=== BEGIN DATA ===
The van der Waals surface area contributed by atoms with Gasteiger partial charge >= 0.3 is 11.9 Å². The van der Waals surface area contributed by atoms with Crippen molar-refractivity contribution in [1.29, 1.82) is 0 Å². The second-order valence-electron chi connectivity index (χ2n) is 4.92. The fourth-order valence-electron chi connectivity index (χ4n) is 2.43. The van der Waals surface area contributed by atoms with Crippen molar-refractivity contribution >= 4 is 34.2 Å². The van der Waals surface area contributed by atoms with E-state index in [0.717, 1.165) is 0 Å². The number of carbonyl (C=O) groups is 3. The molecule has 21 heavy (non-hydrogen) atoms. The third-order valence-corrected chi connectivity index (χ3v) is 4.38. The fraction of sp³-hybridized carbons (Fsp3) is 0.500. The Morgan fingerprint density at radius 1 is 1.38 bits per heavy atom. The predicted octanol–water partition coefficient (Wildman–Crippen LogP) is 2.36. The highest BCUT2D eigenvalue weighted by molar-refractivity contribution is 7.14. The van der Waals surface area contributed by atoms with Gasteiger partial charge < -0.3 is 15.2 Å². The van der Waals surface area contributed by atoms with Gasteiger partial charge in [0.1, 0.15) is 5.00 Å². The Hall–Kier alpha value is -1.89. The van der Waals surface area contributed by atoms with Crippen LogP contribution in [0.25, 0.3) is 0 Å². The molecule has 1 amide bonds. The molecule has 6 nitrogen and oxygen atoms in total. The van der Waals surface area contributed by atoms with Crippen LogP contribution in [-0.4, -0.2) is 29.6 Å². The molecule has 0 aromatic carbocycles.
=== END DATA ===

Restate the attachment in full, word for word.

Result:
The van der Waals surface area contributed by atoms with Gasteiger partial charge >= 0.3 is 11.9 Å². The van der Waals surface area contributed by atoms with Crippen molar-refractivity contribution in [1.29, 1.82) is 0 Å². The second-order valence-electron chi connectivity index (χ2n) is 4.92. The fourth-order valence-electron chi connectivity index (χ4n) is 2.43. The van der Waals surface area contributed by atoms with Crippen molar-refractivity contribution >= 4 is 34.2 Å². The van der Waals surface area contributed by atoms with E-state index in [0.717, 1.165) is 0 Å². The number of carbonyl (C=O) groups is 3. The molecule has 21 heavy (non-hydrogen) atoms. The third-order valence-corrected chi connectivity index (χ3v) is 4.38. The fraction of sp³-hybridized carbons (Fsp3) is 0.500. The Morgan fingerprint density at radius 1 is 1.38 bits per heavy atom. The predicted octanol–water partition coefficient (Wildman–Crippen LogP) is 2.36. The highest BCUT2D eigenvalue weighted by molar-refractivity contribution is 7.14. The van der Waals surface area contributed by atoms with Gasteiger partial charge < -0.3 is 15.2 Å². The van der Waals surface area contributed by atoms with Gasteiger partial charge in [0.1, 0.15) is 5.00 Å². The Hall–Kier alpha value is -1.89. The van der Waals surface area contributed by atoms with Crippen LogP contribution in [0.25, 0.3) is 0 Å². The molecule has 1 amide bonds. The molecule has 6 nitrogen and oxygen atoms in total. The van der Waals surface area contributed by atoms with Crippen LogP contribution in [-0.4, -0.2) is 29.6 Å². The molecule has 0 aromatic carbocycles.